For foreign observers it was hard not to be impressed by the achievements of RB Leipzig during the 2016-17 season. Just promoted, well-run and with an emphasis on youth, the newcomers shook up the established order by finishing as runners-up in the Bundesliga, casting other clubs with much larger budgets into the shadows in the process.
Not that this seemed to interest other German football fans the length and breadth of the country for whom the manufactured origins of the club and its commercial associations were a source of much consternation – RB Leipzig formed in 2009 through the purchase and renaming of a fifth-tier club named SSV Markranstädt and is strongly associated with the Red Bull drinks brand.
Criticising a lack of purity of lineage in clubs who conveniently restructure to gain footballing advantage is fine, though only if every other club they’re competing with can claim to be pure themselves. A look back at the histories of last season’s Bundesliga clubs suggests differently.
Take the complex origins of SV Hamburg for example. Two local clubs merged in 1887 to become SC Germania Hamburg and that newly created entity then merged in 1919 with Hamburger FC and FC Falke Eppendorf to become the institution we know today as HSV. Can you imagine the furious reaction to such a chain of events today?
Too far back in time to be relevant? Try instead FC Augsburg which formed only in 1969 through the merger of FK Alemania Augsburg and BC Augsburg. The plan was to create a single Swabian superclub capable of competing with the Bundesliga giants – not dissimilar to the transformation that RB has brought to the previously moribund game in Leipzig and the former East Germany as a whole.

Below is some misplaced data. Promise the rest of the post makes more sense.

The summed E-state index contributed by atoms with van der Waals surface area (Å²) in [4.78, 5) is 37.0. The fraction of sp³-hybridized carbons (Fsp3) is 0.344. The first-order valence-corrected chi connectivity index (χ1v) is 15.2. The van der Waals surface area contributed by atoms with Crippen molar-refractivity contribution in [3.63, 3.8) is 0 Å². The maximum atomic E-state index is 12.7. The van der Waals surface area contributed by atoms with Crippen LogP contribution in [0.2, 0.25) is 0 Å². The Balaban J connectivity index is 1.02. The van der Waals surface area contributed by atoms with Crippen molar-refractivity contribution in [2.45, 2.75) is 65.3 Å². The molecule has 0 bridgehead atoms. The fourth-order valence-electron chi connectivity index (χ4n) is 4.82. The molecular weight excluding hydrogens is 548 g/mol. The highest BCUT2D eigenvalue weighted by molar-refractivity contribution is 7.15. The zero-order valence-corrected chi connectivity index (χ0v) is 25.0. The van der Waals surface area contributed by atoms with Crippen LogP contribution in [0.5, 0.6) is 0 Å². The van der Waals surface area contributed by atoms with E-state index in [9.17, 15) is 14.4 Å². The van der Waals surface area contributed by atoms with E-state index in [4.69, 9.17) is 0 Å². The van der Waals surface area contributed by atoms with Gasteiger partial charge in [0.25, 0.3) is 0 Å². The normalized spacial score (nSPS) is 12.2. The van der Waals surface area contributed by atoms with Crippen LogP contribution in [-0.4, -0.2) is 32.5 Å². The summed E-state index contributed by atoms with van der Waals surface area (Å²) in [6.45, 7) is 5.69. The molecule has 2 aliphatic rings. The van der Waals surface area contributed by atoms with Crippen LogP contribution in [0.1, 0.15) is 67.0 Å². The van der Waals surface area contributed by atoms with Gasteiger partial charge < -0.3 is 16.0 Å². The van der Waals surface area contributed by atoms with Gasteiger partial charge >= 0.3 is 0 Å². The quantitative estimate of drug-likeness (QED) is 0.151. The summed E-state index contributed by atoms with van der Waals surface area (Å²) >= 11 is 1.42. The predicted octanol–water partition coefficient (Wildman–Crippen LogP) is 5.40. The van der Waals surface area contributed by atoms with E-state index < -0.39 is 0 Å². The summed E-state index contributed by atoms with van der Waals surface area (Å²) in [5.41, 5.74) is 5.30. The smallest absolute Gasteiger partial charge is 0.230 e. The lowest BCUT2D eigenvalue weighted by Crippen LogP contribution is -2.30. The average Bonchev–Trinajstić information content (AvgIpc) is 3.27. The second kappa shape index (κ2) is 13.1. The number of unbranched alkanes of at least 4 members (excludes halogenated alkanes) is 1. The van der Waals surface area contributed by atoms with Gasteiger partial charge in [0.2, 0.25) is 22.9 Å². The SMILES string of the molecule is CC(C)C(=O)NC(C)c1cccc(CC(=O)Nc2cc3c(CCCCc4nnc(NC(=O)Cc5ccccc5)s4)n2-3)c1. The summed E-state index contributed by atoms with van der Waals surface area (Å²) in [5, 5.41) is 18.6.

A yet more recent example came in 2004 with the creation of FC Ingolstadt 04 via a merger of ESV Ingolstadt and MTV Ingolstadt. Like RBL, the new club went from strength to strength and last season marked their Bundesliga debut.
Indeed, while extensive political upheaval is responsible for some unwanted change, only four of last season’s Bundesliga clubs can claim to have a wholly pure lineage – Bayern Munich, Borussia Dortmund, Hertha Berlin and Bayer Leverkusen.
The last name on that list is of course a works club which has long been part financed by Bayer pharmaceuticals and, by carrying the company’s name, acts as a powerful advertising billboard for the firm – ironically more so than is the case with RB Leipzig thanks to strict rules in place diminishing the product placement of the Red Bull brand.
Hypocrisy amongst football fans is hardly a revelation but the excessive animosity directed at RB Leipzig does show a lack of historical knowledge amongst outraged followers of other clubs who need to look a little closer to home.